Seer was written for the music biennal  Soundwave ((5)) – Humanities.  Responding to an adventurously expansive call for proposals, Emily and I decided to write a piece that deals with the ever-present human desire to know the future, despite our incredibly poor record at predicting it with any accuracy (I later heard a great Freakonomics episode about this — fascinating.).  Our piece largely focuses on the theme of oracles.  As we explored this topic, we began to realize how prevalent it was to our current existence… will our linear accelerators and organism modeling be the oracle bones of 3000 years from now?  Probably.  We put so much trust in our predictions, but they’re so often wrong; soothsaying exists as this omnipresent security blanket threaded with hubris.  This is kind of a more abstract way of saying: We’re all built up with progress/But sometimes I must confess/We can deal with rockets and dreams/But reality, what does it mean?/Ain’t nothing said (thanks Curtis).

We built an instrument for this piece — an object that was meant to evoke the consultation of an oracle in how it is played.  This was another collaboration with lighting marvelette Toby Lewis.  The instrument is a landscape of acrylic pieces lit from below by an array of LEDs; these cast a steady amount of light onto photocells (ambient light sensors), which are the fruit of the copper wire trees you see in the photo below.  One plays the instrument by casting shadow on the sensors, which send a resistance value to a microcontroller, which sends a serial value to a computer, which is scaled to some musical parameter in Max/MSP.  Here’s the table:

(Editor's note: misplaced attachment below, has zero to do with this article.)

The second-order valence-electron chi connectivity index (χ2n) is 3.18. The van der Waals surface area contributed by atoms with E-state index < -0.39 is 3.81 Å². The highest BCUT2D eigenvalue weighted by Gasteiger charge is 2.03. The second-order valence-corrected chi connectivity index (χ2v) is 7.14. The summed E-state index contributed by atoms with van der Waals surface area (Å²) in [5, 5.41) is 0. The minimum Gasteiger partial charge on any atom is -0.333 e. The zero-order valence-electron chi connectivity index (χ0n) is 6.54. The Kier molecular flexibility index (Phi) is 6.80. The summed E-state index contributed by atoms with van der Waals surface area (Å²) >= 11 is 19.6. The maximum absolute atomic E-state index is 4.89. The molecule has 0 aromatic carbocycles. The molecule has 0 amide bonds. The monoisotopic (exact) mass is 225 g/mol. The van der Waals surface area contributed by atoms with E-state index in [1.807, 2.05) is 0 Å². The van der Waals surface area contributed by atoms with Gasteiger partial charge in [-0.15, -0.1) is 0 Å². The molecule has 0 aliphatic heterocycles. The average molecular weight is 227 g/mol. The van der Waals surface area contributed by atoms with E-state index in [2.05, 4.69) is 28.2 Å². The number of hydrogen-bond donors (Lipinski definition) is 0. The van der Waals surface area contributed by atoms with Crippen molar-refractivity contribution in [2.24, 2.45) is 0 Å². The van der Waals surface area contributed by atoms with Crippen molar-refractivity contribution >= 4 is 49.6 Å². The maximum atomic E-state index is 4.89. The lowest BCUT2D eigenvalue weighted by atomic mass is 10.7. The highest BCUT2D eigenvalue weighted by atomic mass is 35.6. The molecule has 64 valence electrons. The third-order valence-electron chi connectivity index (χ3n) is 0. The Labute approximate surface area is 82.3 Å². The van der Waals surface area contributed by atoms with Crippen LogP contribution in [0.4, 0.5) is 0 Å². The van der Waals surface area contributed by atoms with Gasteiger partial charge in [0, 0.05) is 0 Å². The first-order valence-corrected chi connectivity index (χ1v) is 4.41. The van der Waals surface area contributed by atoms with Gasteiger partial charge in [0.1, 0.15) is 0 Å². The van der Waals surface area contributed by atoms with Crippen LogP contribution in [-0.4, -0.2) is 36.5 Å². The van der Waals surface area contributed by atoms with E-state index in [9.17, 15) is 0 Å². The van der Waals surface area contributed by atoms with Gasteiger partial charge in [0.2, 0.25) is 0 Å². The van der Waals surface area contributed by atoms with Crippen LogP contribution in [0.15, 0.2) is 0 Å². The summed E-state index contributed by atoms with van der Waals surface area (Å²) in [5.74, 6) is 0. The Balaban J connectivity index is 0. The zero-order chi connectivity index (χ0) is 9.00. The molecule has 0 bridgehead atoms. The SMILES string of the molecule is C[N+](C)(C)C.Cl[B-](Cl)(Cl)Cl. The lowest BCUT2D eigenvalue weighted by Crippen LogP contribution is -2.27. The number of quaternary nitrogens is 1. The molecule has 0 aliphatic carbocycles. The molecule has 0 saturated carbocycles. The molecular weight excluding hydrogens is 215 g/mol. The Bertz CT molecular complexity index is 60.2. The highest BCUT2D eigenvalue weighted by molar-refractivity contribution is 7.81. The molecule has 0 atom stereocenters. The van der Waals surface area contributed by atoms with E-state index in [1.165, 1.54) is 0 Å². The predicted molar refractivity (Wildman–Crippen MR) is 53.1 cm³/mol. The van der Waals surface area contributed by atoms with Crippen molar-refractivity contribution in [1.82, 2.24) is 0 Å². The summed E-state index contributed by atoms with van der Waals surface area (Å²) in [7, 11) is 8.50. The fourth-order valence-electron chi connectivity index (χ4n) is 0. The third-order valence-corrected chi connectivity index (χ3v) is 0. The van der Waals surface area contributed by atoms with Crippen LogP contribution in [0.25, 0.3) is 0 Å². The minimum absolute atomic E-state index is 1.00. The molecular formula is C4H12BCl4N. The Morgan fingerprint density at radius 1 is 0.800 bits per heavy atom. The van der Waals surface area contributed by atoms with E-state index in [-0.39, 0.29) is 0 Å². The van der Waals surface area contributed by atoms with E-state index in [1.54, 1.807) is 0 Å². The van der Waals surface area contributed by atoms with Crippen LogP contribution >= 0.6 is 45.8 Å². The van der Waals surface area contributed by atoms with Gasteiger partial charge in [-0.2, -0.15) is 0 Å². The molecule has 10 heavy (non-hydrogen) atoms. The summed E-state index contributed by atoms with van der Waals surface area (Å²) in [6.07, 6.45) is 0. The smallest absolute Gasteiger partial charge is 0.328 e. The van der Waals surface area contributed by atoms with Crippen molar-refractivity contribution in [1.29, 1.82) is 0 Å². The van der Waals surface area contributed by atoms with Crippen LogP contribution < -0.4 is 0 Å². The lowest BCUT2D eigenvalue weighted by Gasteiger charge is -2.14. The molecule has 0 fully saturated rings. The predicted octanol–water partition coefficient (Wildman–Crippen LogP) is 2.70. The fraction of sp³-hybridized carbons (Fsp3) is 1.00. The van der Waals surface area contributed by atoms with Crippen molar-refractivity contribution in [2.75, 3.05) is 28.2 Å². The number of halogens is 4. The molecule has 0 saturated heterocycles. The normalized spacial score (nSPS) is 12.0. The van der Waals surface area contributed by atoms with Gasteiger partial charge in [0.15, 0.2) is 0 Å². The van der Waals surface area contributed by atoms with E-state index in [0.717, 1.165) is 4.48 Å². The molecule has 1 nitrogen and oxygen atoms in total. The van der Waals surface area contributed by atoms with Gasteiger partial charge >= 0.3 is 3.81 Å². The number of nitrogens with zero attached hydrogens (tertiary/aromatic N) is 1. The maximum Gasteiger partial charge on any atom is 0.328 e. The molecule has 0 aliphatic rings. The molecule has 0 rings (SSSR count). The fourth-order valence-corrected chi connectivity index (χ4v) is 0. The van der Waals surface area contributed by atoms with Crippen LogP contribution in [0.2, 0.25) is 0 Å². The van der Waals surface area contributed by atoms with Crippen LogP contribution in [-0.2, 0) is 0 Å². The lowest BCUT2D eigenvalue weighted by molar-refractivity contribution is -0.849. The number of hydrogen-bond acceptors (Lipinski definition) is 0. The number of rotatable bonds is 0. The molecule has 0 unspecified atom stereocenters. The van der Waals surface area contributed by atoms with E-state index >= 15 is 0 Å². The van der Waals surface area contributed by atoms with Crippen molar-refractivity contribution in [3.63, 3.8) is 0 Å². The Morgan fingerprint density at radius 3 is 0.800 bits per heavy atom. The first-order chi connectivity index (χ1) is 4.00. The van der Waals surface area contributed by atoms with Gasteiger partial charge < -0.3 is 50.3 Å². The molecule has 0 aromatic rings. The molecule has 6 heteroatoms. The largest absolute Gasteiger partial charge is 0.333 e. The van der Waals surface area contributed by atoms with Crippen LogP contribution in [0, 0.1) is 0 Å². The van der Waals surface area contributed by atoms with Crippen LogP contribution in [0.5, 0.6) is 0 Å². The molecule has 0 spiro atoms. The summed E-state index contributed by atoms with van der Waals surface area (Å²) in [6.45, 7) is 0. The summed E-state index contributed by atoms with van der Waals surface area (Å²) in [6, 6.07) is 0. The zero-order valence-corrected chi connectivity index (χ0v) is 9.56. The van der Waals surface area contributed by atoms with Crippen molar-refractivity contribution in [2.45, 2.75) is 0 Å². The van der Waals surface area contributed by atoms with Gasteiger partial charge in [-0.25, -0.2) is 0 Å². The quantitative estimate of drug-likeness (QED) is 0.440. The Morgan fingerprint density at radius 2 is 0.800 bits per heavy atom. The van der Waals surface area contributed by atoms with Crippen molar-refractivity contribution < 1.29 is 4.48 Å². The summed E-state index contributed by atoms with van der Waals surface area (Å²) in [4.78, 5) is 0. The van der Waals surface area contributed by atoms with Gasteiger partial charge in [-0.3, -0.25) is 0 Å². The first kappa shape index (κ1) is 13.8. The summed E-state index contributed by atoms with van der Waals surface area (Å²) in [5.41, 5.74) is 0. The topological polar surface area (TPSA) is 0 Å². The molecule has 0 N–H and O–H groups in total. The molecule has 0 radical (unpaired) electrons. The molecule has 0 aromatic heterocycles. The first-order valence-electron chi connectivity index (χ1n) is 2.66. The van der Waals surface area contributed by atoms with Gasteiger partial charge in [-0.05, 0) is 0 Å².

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We showed the instrument at the California Academy of Sciences and at the Arup SoundLab as part of the Penguin Pool event  in SF.  It was performed at the Lab.  The Vimeo link above is a nice live recording of that performance:

Seer is a piece for light table, organ chimes, computer & analog synthesis, guitar, piano and organ chimes.  The piece has been adapted for ambisonics, binaural presentation and a 4-channel loudspeaker array.  It is written in 5 movements:

  • Movement 1 (Bones): The process of consulting oracle bones
  • Movement 2 (Seeking): Instrumental, for light table and organ chimes
  • Movement 3 (Stars): Horoscopes of people on the day that something historically important happened to them
  • Movement 4 (Seeking): Instrumental, for light table and organ chimes
  • Movement 5 (Vapors): The final words of the Oracle at Delphi